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It is essential that these allegations are independently and rigorously investigated. Naturally, I welcome the appointment of my old colleague, Sir Muir Russell, to lead this investigation; a civil servant with a physics degree is a rare beast indeed. He needs to establish what the documents really mean and recommend changes in governance and transparency which will restore confidence in the integrity of the data. This is not just an academic feud in the English department from a Malcolm Bradbury novel. The CRU is a major contributor to the IPCC process. The Government should not see this as a purely university matter. They are the funders of much of this research and their climate change policies are based on it.
We need to purge the debate of the unpleasant religiosity that surrounds it, of scientists acting like NGO activists, of propaganda based on fear for example, the quite disgraceful government advertisement which tried to frighten young children, the final image being the family dog being drowned-and of claims about having "10 days to save the world". Crude insults from the Prime Minister do not help.
The noble Lords, Lord Krebs and Lord May, and their eminent colleagues on the CCC have a choice. They can take the policy framework as given, the policy responses as given, the costs as given, and the science as given, and then proceed to churn out more and more sophisticated projections, or-as I hope-they can apply the formidable intellectual firepower they command and start to find answers to many of the unsolved questions.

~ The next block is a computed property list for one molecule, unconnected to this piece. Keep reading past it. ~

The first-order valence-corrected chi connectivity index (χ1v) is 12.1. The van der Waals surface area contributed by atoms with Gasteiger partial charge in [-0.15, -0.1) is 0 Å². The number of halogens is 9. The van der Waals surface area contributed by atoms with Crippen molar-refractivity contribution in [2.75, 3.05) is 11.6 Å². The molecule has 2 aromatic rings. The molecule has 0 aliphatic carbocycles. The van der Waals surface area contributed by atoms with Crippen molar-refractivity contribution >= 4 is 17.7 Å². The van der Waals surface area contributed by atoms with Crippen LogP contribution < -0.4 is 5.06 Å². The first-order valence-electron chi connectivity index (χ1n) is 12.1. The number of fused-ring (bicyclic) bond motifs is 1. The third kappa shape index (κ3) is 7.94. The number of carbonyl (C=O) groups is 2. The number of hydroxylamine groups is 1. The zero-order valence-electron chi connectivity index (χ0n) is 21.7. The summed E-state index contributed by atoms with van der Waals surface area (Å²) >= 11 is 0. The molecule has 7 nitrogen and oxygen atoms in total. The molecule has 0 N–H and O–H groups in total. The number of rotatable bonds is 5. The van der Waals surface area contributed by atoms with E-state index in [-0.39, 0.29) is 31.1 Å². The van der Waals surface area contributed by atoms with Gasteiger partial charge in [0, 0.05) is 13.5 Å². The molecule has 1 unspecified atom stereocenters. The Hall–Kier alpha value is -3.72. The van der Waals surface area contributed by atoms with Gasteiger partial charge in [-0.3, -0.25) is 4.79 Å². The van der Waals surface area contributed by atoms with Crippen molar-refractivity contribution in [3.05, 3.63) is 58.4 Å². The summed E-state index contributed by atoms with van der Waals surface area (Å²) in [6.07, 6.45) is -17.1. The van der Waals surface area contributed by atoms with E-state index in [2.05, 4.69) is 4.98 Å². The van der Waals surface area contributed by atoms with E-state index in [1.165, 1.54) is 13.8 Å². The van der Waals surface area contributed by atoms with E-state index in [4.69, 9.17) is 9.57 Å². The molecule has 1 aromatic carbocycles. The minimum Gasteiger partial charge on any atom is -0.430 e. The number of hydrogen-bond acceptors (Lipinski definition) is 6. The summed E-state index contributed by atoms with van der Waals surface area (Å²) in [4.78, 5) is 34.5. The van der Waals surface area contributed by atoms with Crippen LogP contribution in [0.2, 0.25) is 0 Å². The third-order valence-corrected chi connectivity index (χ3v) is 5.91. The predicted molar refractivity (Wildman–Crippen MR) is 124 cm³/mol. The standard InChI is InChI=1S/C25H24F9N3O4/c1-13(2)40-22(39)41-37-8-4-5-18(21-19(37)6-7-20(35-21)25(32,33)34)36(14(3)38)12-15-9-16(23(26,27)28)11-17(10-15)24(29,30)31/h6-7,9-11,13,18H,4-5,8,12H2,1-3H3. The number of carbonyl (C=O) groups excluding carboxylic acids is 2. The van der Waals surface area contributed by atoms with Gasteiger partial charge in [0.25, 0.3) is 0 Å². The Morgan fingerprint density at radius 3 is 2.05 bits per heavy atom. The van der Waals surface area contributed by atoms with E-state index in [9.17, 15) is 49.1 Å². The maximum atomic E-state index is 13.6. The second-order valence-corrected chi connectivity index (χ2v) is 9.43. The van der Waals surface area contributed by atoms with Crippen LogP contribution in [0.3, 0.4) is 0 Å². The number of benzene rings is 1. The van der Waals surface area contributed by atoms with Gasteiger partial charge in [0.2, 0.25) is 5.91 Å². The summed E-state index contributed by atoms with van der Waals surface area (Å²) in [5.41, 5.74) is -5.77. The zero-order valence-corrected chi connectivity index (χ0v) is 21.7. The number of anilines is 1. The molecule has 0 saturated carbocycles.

Lord Hunt of Chesterton: My Lords, this is an important time to be discussing the first report of the climate change committee. It is a great pleasure to follow the very cogent analysis of the noble Lord, Lord Turnbull.
This report was produced with commendable speed. I declare my interests as a professor of climate modelling at University College, a director of an environmental company and an active member of two NGOs. Over the past 10 years the temperatures over the land areas of the world have been rising steadily; indeed, over China-as it reports-they have risen by 1 degree in 10 years, a remarkable rate, so the 4 degrees expected in China by 2100 may well be exceeded. The UK, thanks to ministerial intervention-the noble Lord, Lord Lawson, was present at that time-publishes temperatures over the land areas of the world, unlike most countries and the IPCC, which present data over the land and the sea.
The constant global average temperatures over the land and sea for the past 10 years are due to one of the periodic, but huge, fluctuations in the oceans' temperatures when cool water is brought to their surface, and this cooling affects the global climate. We are probably now moving again into the El Niño phase when the surface waters warm and the climate changes. When this happened in 1998, some leading United States climate scientists, who should have known better, erroneously hailed the sharp rise in global temperatures at that time as a signal of global warming, and that has caused some of the subsequent confusion. Indeed, the IPCC 2001 report could have been clearer on that point. Parliamentary aficionados with long memories may remember that in 1971 Prime Minister Heath blamed inflation on the rising price of cattle feed due to the El Niño phenomenon, so even economists should believe in this phenomenon.